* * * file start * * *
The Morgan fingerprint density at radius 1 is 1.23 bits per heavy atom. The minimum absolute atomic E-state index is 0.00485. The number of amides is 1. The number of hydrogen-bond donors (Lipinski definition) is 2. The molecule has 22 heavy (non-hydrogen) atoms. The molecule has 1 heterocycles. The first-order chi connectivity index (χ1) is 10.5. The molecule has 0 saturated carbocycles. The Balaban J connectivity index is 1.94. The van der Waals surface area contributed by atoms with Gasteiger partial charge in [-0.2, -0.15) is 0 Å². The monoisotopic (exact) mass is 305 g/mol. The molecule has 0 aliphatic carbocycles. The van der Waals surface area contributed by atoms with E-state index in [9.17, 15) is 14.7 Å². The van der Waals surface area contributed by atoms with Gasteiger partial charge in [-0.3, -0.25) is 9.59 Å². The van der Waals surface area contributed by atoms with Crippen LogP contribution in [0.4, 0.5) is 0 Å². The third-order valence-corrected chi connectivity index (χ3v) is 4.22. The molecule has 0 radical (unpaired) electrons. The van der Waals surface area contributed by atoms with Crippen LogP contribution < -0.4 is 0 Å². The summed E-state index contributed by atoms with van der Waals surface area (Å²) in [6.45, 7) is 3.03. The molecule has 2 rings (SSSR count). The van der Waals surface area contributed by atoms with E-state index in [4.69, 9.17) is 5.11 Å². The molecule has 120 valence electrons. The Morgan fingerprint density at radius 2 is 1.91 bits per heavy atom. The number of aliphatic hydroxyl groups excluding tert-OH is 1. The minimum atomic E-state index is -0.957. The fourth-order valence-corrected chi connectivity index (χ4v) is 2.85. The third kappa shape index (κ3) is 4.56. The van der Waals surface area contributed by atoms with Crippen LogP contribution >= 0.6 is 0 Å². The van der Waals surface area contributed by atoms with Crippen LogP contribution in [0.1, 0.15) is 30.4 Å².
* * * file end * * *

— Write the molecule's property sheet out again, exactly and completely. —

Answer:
The Morgan fingerprint density at radius 1 is 1.23 bits per heavy atom. The minimum absolute atomic E-state index is 0.00485. The number of amides is 1. The number of hydrogen-bond donors (Lipinski definition) is 2. The molecule has 22 heavy (non-hydrogen) atoms. The molecule has 1 heterocycles. The first-order chi connectivity index (χ1) is 10.5. The molecule has 0 saturated carbocycles. The Balaban J connectivity index is 1.94. The van der Waals surface area contributed by atoms with Gasteiger partial charge in [-0.2, -0.15) is 0 Å². The monoisotopic (exact) mass is 305 g/mol. The molecule has 0 aliphatic carbocycles. The van der Waals surface area contributed by atoms with E-state index in [9.17, 15) is 14.7 Å². The van der Waals surface area contributed by atoms with Gasteiger partial charge in [-0.3, -0.25) is 9.59 Å². The van der Waals surface area contributed by atoms with Crippen LogP contribution in [0.4, 0.5) is 0 Å². The third-order valence-corrected chi connectivity index (χ3v) is 4.22. The molecule has 0 radical (unpaired) electrons. The van der Waals surface area contributed by atoms with Crippen LogP contribution < -0.4 is 0 Å². The summed E-state index contributed by atoms with van der Waals surface area (Å²) in [6.45, 7) is 3.03. The molecule has 2 rings (SSSR count). The van der Waals surface area contributed by atoms with E-state index in [4.69, 9.17) is 5.11 Å². The molecule has 120 valence electrons. The Morgan fingerprint density at radius 2 is 1.91 bits per heavy atom. The number of aliphatic hydroxyl groups excluding tert-OH is 1. The minimum atomic E-state index is -0.957. The fourth-order valence-corrected chi connectivity index (χ4v) is 2.85. The third kappa shape index (κ3) is 4.56. The van der Waals surface area contributed by atoms with Crippen LogP contribution >= 0.6 is 0 Å². The van der Waals surface area contributed by atoms with Crippen LogP contribution in [0.1, 0.15) is 30.4 Å².